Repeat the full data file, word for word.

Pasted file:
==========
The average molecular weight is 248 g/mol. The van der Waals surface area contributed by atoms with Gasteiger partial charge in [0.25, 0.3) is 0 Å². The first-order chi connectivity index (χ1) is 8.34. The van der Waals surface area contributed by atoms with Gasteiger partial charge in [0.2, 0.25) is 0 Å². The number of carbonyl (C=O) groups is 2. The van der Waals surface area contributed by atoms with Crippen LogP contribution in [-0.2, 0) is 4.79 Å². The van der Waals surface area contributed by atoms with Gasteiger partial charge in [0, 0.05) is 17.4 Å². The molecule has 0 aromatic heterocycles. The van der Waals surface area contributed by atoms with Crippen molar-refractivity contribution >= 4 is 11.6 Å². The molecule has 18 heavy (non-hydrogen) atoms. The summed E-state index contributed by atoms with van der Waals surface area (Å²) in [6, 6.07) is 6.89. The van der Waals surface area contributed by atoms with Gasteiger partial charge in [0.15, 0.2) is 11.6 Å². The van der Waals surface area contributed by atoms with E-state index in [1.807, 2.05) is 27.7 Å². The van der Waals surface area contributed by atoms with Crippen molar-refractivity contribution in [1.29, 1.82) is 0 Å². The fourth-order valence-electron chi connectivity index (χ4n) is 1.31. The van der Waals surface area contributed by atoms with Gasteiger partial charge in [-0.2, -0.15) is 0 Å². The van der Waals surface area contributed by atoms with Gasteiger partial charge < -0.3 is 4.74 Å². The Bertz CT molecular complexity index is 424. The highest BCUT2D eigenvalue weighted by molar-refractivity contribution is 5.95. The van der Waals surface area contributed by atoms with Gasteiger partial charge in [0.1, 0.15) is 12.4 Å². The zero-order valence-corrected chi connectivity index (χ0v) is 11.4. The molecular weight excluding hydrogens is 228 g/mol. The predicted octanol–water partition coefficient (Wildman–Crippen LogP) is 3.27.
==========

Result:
The average molecular weight is 248 g/mol. The van der Waals surface area contributed by atoms with Gasteiger partial charge in [0.25, 0.3) is 0 Å². The first-order chi connectivity index (χ1) is 8.34. The van der Waals surface area contributed by atoms with Gasteiger partial charge in [0.2, 0.25) is 0 Å². The number of carbonyl (C=O) groups is 2. The van der Waals surface area contributed by atoms with Crippen LogP contribution in [-0.2, 0) is 4.79 Å². The van der Waals surface area contributed by atoms with Gasteiger partial charge in [0, 0.05) is 17.4 Å². The molecule has 0 aromatic heterocycles. The van der Waals surface area contributed by atoms with Crippen molar-refractivity contribution >= 4 is 11.6 Å². The molecule has 18 heavy (non-hydrogen) atoms. The summed E-state index contributed by atoms with van der Waals surface area (Å²) in [6, 6.07) is 6.89. The van der Waals surface area contributed by atoms with Gasteiger partial charge in [0.15, 0.2) is 11.6 Å². The van der Waals surface area contributed by atoms with E-state index in [1.807, 2.05) is 27.7 Å². The van der Waals surface area contributed by atoms with Crippen molar-refractivity contribution in [1.29, 1.82) is 0 Å². The fourth-order valence-electron chi connectivity index (χ4n) is 1.31. The van der Waals surface area contributed by atoms with Gasteiger partial charge in [-0.2, -0.15) is 0 Å². The van der Waals surface area contributed by atoms with Gasteiger partial charge < -0.3 is 4.74 Å². The Bertz CT molecular complexity index is 424. The highest BCUT2D eigenvalue weighted by molar-refractivity contribution is 5.95. The van der Waals surface area contributed by atoms with Gasteiger partial charge in [0.1, 0.15) is 12.4 Å². The zero-order valence-corrected chi connectivity index (χ0v) is 11.4. The molecular weight excluding hydrogens is 228 g/mol. The predicted octanol–water partition coefficient (Wildman–Crippen LogP) is 3.27.